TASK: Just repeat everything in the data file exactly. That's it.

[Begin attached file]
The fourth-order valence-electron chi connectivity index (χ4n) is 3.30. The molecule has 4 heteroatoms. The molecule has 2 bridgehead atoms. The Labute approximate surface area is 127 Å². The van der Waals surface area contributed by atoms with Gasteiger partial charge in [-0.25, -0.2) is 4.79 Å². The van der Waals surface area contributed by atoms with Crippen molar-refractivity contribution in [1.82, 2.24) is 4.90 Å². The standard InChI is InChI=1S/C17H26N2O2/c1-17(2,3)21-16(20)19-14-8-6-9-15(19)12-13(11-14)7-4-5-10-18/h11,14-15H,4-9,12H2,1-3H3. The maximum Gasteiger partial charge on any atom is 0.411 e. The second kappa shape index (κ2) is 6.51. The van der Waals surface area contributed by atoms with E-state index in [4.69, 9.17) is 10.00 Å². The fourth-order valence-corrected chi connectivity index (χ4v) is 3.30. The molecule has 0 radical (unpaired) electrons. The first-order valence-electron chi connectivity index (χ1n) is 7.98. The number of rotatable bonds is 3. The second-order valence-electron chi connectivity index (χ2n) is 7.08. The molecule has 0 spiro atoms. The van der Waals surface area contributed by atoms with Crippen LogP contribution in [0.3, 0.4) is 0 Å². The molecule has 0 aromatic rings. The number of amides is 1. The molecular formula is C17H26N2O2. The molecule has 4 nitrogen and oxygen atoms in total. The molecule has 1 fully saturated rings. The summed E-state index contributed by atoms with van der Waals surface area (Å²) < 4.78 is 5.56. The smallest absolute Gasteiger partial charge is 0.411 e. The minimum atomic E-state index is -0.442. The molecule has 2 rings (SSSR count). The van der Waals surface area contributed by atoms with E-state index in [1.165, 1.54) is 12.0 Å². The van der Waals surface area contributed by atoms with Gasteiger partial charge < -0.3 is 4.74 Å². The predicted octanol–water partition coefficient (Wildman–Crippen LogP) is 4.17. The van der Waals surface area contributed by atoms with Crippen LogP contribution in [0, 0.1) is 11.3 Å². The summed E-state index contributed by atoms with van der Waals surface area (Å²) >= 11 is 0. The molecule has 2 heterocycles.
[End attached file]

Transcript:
The fourth-order valence-electron chi connectivity index (χ4n) is 3.30. The molecule has 4 heteroatoms. The molecule has 2 bridgehead atoms. The Labute approximate surface area is 127 Å². The van der Waals surface area contributed by atoms with Gasteiger partial charge in [-0.25, -0.2) is 4.79 Å². The van der Waals surface area contributed by atoms with Crippen molar-refractivity contribution in [1.82, 2.24) is 4.90 Å². The standard InChI is InChI=1S/C17H26N2O2/c1-17(2,3)21-16(20)19-14-8-6-9-15(19)12-13(11-14)7-4-5-10-18/h11,14-15H,4-9,12H2,1-3H3. The maximum Gasteiger partial charge on any atom is 0.411 e. The second kappa shape index (κ2) is 6.51. The van der Waals surface area contributed by atoms with E-state index in [4.69, 9.17) is 10.00 Å². The fourth-order valence-corrected chi connectivity index (χ4v) is 3.30. The molecule has 0 radical (unpaired) electrons. The first-order valence-electron chi connectivity index (χ1n) is 7.98. The number of rotatable bonds is 3. The second-order valence-electron chi connectivity index (χ2n) is 7.08. The molecule has 0 spiro atoms. The van der Waals surface area contributed by atoms with Crippen LogP contribution in [0.3, 0.4) is 0 Å². The molecule has 0 aromatic rings. The number of amides is 1. The molecular formula is C17H26N2O2. The molecule has 4 nitrogen and oxygen atoms in total. The molecule has 1 fully saturated rings. The summed E-state index contributed by atoms with van der Waals surface area (Å²) < 4.78 is 5.56. The smallest absolute Gasteiger partial charge is 0.411 e. The minimum atomic E-state index is -0.442. The molecule has 2 rings (SSSR count). The van der Waals surface area contributed by atoms with E-state index in [1.165, 1.54) is 12.0 Å². The van der Waals surface area contributed by atoms with Gasteiger partial charge < -0.3 is 4.74 Å². The predicted octanol–water partition coefficient (Wildman–Crippen LogP) is 4.17. The van der Waals surface area contributed by atoms with Crippen LogP contribution in [0, 0.1) is 11.3 Å². The summed E-state index contributed by atoms with van der Waals surface area (Å²) >= 11 is 0. The molecule has 2 heterocycles.